Medals table after the third day of competition at the World Athletics Championships yesterday:

    United States: 2 gold, 1 silver, 3 bronze; Germany: 2 gold, 1 bronze; Ukraine: 1 gold, 2 silver, 1 bronze; Australia: 1 gold; Czech Republic: 1 gold; France: 1 gold; Mexico: 1 gold; Russia: 1 silver, 1 bronze; Canada: 1 silver; Britain: 1 silver; Jamaica: 1 silver; Romania: 1 silver; South Africa: 1 silver; Bahamas: 1 bronze; Belarus: 1 bronze; Lithuania: 1 bronze.

    [16] Athens '97 director rebuffs criticism by IAAF president

    Athens, 5/8/1997 (ANA)

    The Director of the Athens '97 World Athletics Championships, Vangelis Savramis, yesterday rebuffed criticism by International Amateur Athletic Federation (IAAF) President Primo Nebiolo that low attendance on Saturday, opening day of the sports events pro per, was possibly due to inadequate prior promotion.

    "I prefer a stadium full of sports fans rather than soldiers," Mr. Savramis said, hinting at the practice adopted for boosting attendance at the 2nd World Championship in Rome in 1987.

    "The soldiers are for the country's defense," he added.

    Mr. Savramis further said he had proposed to the IAAF president a change in the dates for the Games, arguing that most people in the Athens conurbation are away on holiday during the first 10 days of August, but that he had argued instead for a promotion campaign using loudspeakers. Nebiolo, who is honorary president of the Rome 2004 Olympic Bid Organizing Committee -an event for which Athens is also competing- was quoted by Reuters yesterday as saying, "there had maybe not been a great campaign of promotion," and "maybe because it was Saturday, people in Athens go to the sea. I hope for the next few days that they will not go to the sea. They have the sea all year. They can forget the sea for one week".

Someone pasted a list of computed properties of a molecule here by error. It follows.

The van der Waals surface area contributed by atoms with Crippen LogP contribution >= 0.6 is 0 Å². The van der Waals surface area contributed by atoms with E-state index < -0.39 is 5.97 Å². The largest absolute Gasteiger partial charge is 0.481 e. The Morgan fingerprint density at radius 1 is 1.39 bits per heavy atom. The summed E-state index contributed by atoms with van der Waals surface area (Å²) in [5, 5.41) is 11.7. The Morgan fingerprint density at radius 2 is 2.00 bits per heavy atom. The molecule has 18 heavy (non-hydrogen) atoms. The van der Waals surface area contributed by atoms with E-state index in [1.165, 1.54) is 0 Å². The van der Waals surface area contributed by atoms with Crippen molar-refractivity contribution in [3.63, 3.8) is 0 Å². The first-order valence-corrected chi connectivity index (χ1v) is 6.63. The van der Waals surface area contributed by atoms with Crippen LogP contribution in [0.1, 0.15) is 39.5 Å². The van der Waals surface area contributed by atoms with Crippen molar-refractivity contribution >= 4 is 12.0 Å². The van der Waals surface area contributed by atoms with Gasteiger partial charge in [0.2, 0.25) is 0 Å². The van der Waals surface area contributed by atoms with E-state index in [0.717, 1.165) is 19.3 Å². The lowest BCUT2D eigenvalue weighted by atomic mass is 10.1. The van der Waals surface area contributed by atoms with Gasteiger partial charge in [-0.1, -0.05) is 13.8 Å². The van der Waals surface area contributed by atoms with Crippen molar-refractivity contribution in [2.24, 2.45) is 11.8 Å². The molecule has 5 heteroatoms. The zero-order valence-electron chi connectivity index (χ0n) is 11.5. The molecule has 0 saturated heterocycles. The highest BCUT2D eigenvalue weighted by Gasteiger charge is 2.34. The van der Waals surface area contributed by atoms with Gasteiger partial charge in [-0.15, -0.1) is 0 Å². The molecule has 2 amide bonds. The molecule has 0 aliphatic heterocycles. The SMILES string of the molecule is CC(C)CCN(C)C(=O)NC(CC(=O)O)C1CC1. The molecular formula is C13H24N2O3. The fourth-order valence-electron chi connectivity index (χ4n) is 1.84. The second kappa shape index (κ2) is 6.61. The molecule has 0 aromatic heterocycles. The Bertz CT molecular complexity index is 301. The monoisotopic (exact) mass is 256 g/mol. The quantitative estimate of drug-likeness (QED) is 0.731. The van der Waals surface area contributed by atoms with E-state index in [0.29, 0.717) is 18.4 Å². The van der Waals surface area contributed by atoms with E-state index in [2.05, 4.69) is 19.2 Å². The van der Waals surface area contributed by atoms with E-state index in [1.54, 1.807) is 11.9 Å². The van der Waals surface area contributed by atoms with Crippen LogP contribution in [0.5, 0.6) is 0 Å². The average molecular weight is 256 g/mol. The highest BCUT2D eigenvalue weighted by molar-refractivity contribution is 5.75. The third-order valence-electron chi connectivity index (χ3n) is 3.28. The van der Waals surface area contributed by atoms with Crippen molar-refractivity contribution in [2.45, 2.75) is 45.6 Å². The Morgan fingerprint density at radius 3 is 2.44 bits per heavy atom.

Mr. Savramis referred to expediencies on the part of the foreign press and Mr. Nebiolo himself, claiming they were trying to create problems for the organizers on the issue of the attendance.

    Attendance at the Athens Olympic Stadium was markedly up on Sunday night and last night, estimated at more than 35,000.

    President of the Greek Olympic Committee Lambis Nicolaou was also quoted by Reuters as saying that "six days would have been better for the World Championship. Nine days is too long".

    [17] President Stephanopoulos visits Olympic stadium

    Athens, 5/8/1997 (ANA)

    President of the Republic Kostis Stephanopoulos visited the Olympic stadium, site of the Athens '97 World Championships, yesterday evening.

    He was met by Sports Under-secretary Andreas Fouras, president of the Hellenic Olympic Committee Lambis Nicolaou and Primo Nebiolo, president of the International Amateur Athletics Federation (IAAF) under which the championships are being held.

    [18] IAAF's highest distinction awarded to President Stephanopoulos

    Athens, 5/8/1997 (ANA)

    The President of the International Amateur Athletics Federation (IAAF) Dr. Primo Nebiolo last night awarded President Costis Stephanopoulos with the highest IAAF distinction of the Gold Medal of Honor.

    President Stephanopoulos then presented Dr. Nebiolo with the medal of the Commander of the Order of Honor at a special ceremony held at the presidential mansion.

    Mr. Stephanopoulos hosted a reception in honor of the organizers of the World Athletics Championships and the members of the IAAF and IOC currently in Athens.

    [19] Prince Albert, five more IOC members in Greece

    Athens, 5/8/1997 (ANA)

    Prince Albert of Monaco is visiting Athens as guest of the International Amateur Athletics Federation (IAAF), currently hosting the World Athletics Championships in Athens, to be briefed on the Athens bid for the 2004 Olympic Games and tour the sports facilities.

    In relation to the Athens bid, the 2004 committee briefed four visiting members of the International Olympic Committee (IOC) on the Greek portfolio.